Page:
Cobra to Celebrate Cocktail Culture, Late-Night Fare on South High

The new Brewery District bar from four Watershed Kitchen & Bar alums will showcase approachable cocktails and Taiwanese/Japanese-inspired fare.

Erin Edwards
Columbus Monthly
Cobra's founders include, left to right, Josh Spiers, Jack Dale Bennett Jr., David Yee and Alex Chien, all Watershed Kitchen & Bar alums

Commercial real estate in Columbus can make for odd bedfellows. The building at 684 S. High St. which once housed The Clarmont, a beloved spot for steak and cocktails for 65 years, was later gutted and turned into a Panera Bread. The sandwich chain closed last year. Soon filling the 5,200-square-foot space will be a new bar and late-night eats spot called Cobra, operated by four friends and industry veterans: Jack Dale Bennett Jr., Alex Chien, Josh Spiers and David Yee, all Watershed Kitchen & Bar alums. 

The neighborhood bar, which is expected to open by early December, will seat 105 indoors. The bar’s patio, which runs the length of the building next to the parking lot, will be partially enclosed and seat another 125 when it opens in the spring. 

Cobra’s four majority owners offer a wealth of culinary and cocktail experience between them. Spiers and Yee both bartended at Oddfellows Liquor Bar. Chien was the opening beverage director when Watershed opened its distillery restaurant in 2017. Yee, who holds a master’s in fine arts in creative writing from Ohio State (and contributed an essay to Columbus Monthly on bartending during COVID), recently finished up his own stint as beverage director at Watershed, working alongside Spiers. Chien and Yee were both national finalists in Bombay Saphire’s Most Imaginative Bartender competition in separate years, with Chien going on to become a national brand ambassador for Bombay Sapphire.  

On the culinary side, chef Bennett was an opening sous chef at Watershed before moving on to San Morello in Detroit’s Shinola Hotel and, most recently, Saddleberk in North Market Bridge Park. In recent years, all four of the business partners took part in a cocktail pop-up called All Due Respect; the lively pop-up is where ideas for Cobra and several other potential concepts were honed. 

“We love cocktail culture. We want people to be able to experience really delicious drinks without breaking the bank,” Chien says, adding that laid-back bars like New York’s Katana Kitten provided inspiration for Cobra. “Just that izakaya or neighborhood bar aspect where it feels like Cheers. It was the first [U.S.] bar that made me feel like home back in Taiwan.” 

In addition to a cocktail list inspired by Asian cuisine and ingredients, the bar plans to offer Taiwan Beer, a large-format lager that's iconic in Taiwanese culture, and a rotation of 10 beers on draft. Wine bottles and a small by-the-glass wine menu will be available, plus a full back bar. “We don't want to be seen as a cocktail bar,” Yee explains. “We want to be a neighborhood bar that has exceptional cocktails.”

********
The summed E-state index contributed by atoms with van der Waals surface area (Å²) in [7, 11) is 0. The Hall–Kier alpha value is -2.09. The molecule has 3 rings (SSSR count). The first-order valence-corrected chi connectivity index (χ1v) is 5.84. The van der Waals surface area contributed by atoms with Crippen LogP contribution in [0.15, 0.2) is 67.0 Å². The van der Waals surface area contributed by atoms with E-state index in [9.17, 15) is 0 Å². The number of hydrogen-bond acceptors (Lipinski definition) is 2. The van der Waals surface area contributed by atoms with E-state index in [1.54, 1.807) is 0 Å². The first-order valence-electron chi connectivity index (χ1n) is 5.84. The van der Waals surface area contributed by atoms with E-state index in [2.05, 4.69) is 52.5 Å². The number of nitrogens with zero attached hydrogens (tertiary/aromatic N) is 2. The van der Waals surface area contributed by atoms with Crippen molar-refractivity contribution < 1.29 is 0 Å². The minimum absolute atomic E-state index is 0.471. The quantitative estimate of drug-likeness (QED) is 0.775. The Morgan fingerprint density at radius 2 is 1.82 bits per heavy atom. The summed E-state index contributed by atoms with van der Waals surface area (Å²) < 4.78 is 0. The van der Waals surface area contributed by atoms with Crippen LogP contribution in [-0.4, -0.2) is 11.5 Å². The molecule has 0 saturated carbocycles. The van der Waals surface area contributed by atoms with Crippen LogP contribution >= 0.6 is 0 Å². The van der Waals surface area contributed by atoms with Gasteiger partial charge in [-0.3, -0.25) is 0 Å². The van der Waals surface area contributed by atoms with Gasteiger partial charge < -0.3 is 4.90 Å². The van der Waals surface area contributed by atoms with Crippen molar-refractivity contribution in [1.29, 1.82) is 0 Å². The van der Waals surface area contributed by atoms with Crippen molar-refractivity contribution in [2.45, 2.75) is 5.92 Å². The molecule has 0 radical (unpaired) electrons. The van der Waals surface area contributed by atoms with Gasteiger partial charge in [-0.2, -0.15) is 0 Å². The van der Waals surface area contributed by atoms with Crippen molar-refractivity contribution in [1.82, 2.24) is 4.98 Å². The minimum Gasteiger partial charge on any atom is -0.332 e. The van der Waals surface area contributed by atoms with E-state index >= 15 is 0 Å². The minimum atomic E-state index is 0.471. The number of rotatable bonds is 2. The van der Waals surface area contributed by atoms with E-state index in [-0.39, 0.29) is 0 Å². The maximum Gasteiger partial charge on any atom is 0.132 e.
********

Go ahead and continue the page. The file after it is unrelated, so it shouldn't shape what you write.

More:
Cobra aims to cater to a variety of budgets, with cocktails ranging from $8-$14. “We are focused on volume service,” Yee says. “For us, the lower we can keep the price the better, because we want to be approachable, we want to be inclusive, and a lot of cocktail pricing is not inclusive.” 

The Cobra team are bringing back something that has been almost totally snuffed out by the pandemic: late-night food. The bar will be open from 5 p.m. to 2 a.m. six days to start, with the last call for food around 1:45 a.m.   

Bennett, whose wheelhouse has been handmade pasta, will execute a menu of regional Asian dishes—focusing on Japanese/Taiwanese fare—with a particular emphasis on handmade noodles and dumplings. (Accompanying the dumplings will be a Taiwanese dumpling sauce from Chien’s mother. “The world's best dumpling sauce,” he says.)  

Keeping in line with the bar’s “high-low” vibe, Cobra will serve steak prepared on the open kitchen's live-fire yakitori grills. “That will add so much to the atmosphere,” Bennett says. “As a nod to The Clarmont, we will have a dry-aged steak program, yakitori-style.” 

With so much space to play with, including a large parking lot, the owners anticipate hosting several events like night markets, Chinese New Year celebrations and even collaborations with like-minded neighbors down the street.  

Indeed, the stretch of South High that Cobra is joining, between Sycamore and Columbus streets, has become one of the most dynamic food and drink districts in the city. When Cobra opens, the bar will be steps away from The Daily Growler, Tremont Lounge, Antiques on High, Agni (the forthcoming restaurant from Avishar Barua), Chocolate Café Express, Law Bird and Emmett’s Café. 

You can catch a pop-up preview of Cobra on Monday, Oct. 24, at Seventh Son Brewing Co. (1101 N. Fourth St.) from 7 p.m. to 1 a.m. 

[Editor's Note: A previous version of the story had an error in Cobra's address. The address has been updated.]